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Birding in the 21st Century.

News and Features

Great (Global) Backyard Bird Count — Take someone birding!

Yellow Warbler (Setophaga petechia) in Antigua by Ted Eubanks.

February 13-16 (Friday through Monday) is the 18th annual Great Backyard Bird Count (GBBC). To participate, go birding during this timeframe and make sure to enter your checklists in eBird Caribbean. For 2015, we really want the GBBC weekend to focus on sharing your knowledge with others. Do you have a friend or family member who has always wanted to go birding with you? Someone you should teach to use eBird Caribbean? A young person whom you think you could turn on to birds and share your sense of wonder? Make the GBBC the weekend where you pick up the phone and invite him or her along. Keep reading to learn more about the GBBC and how to participate through eBird Caribbean.

2015 Caribbean Waterbird Census

Tricolored Heron (Egretta tricolor). Photograph by Doug Weidemann

We are pleased to announce the SIXTH Annual Regional Caribbean Waterbird Census (CWC) Count in 2015. The 2015 CWC count will take place from Wednesday, Jan. 14 to Tuesday, February 3rd inclusive. This includes 3 weekends and World Wetlands Day on Feb. 2nd. Please mark your calendars and plan to conduct at least one CWC […]

Make eBird Caribbean your New Year’s Resolution!

Snowy Egret (Egretta thula). What was your first bird of 2015? Photograph by Doug Weidemann.

2014 was a great year for eBird Caribbean. During 2014, hundreds of birders submitted over 10,000 complete checklists to eBird Caribbean! Caribbean eBirders also recorded an amazing amount of diversity—517 species have been reported this year! Thank you to everyone for your hard work and participation! Not only did eBird Caribbean users improve eBird Caribbean’s database of Caribbean bird sightings immensely, but they also participated in a lot of other great activities through eBird Caribbean such as the Caribbean Waterbird Census and binocular contests. Keep reading for more 2014 highlights and some of our plans for 2015.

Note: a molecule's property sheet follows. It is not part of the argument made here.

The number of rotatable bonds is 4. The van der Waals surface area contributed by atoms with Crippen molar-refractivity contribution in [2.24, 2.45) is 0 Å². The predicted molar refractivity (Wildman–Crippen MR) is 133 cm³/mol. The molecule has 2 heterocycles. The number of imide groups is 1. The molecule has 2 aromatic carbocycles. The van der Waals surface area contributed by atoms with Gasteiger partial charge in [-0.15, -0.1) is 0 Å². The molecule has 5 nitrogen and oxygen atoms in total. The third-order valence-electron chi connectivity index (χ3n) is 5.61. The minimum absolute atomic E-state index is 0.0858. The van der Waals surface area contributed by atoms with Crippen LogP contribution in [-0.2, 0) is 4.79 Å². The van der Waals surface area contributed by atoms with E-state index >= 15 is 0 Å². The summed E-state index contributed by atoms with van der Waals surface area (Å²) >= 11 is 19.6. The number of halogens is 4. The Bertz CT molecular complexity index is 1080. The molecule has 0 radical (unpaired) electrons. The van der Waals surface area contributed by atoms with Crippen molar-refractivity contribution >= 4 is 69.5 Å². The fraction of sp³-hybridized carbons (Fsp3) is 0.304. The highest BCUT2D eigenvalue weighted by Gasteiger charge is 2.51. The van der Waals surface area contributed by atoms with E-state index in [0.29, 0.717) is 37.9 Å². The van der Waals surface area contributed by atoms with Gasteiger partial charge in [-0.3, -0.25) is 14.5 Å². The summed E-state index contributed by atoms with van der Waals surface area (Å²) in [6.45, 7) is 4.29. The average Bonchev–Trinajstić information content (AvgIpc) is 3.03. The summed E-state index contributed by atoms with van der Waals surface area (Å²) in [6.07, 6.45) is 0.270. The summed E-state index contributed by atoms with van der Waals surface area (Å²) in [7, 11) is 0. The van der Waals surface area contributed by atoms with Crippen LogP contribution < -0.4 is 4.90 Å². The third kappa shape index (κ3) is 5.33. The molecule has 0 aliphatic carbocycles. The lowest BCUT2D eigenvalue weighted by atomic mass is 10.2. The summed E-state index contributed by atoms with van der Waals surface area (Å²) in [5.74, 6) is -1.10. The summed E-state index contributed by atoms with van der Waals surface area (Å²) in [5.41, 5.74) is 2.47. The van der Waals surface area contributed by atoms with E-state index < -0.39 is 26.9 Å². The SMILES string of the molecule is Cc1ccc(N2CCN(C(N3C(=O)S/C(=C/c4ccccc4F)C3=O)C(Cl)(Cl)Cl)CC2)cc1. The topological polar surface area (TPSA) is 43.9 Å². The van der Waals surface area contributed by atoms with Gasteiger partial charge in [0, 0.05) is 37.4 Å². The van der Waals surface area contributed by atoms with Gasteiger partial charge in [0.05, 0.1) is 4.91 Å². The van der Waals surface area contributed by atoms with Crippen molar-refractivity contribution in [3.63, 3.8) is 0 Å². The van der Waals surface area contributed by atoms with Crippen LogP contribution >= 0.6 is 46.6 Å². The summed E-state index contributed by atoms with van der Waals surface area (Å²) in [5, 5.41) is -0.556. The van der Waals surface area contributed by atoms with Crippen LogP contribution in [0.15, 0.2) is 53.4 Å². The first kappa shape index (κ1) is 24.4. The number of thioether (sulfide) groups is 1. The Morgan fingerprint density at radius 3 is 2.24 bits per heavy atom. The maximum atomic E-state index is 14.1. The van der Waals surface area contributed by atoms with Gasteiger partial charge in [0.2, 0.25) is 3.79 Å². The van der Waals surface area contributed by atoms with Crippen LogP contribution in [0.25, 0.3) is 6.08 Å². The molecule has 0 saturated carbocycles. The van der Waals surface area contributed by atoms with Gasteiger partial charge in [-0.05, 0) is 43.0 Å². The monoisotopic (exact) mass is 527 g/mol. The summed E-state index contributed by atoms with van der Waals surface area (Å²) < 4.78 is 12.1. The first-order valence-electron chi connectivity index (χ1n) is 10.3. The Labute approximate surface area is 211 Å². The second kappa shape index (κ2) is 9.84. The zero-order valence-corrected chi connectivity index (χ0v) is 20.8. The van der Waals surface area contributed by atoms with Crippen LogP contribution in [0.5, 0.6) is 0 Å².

Christmas Bird Count

A group of Christmas Bird Count participants counting birds during the 2011 CBC. Don't miss out on the fun. Join a Christmas Bird Count this year! Photo provided by Erika Gates.

December is Christmas Bird Count (CBC) season and eBird Caribbean would like to encourage everyone to participate in this year’s counts if possible. Read on to learn how to find out about CBC count locations near you and how to enter your CBC lists into eBird Caribbean.

eBird Caribbean Binocular Contest Ending Soon!

Ruddy Turnstones (Arenaria interpres) can be found in most coastal habitats in the Caribbean. How many of your checklists have included this species? Photograph by Doug Weidemann.

Thanks to the generation donations and assistance of our partners BirdsCaribbean, Cornell Lab of Ornithology, and Carl Zeiss Sports Optics, eBird Caribbean has had the opportunity to award a number of great prizes to eBird Caribbean participants this year. The last contest of the year, for a pair of Conquest HD Zeiss Binoculars, is ending shortly. So if you haven’t won a prize yet, this is your last chance! Read on to learn more about the contest.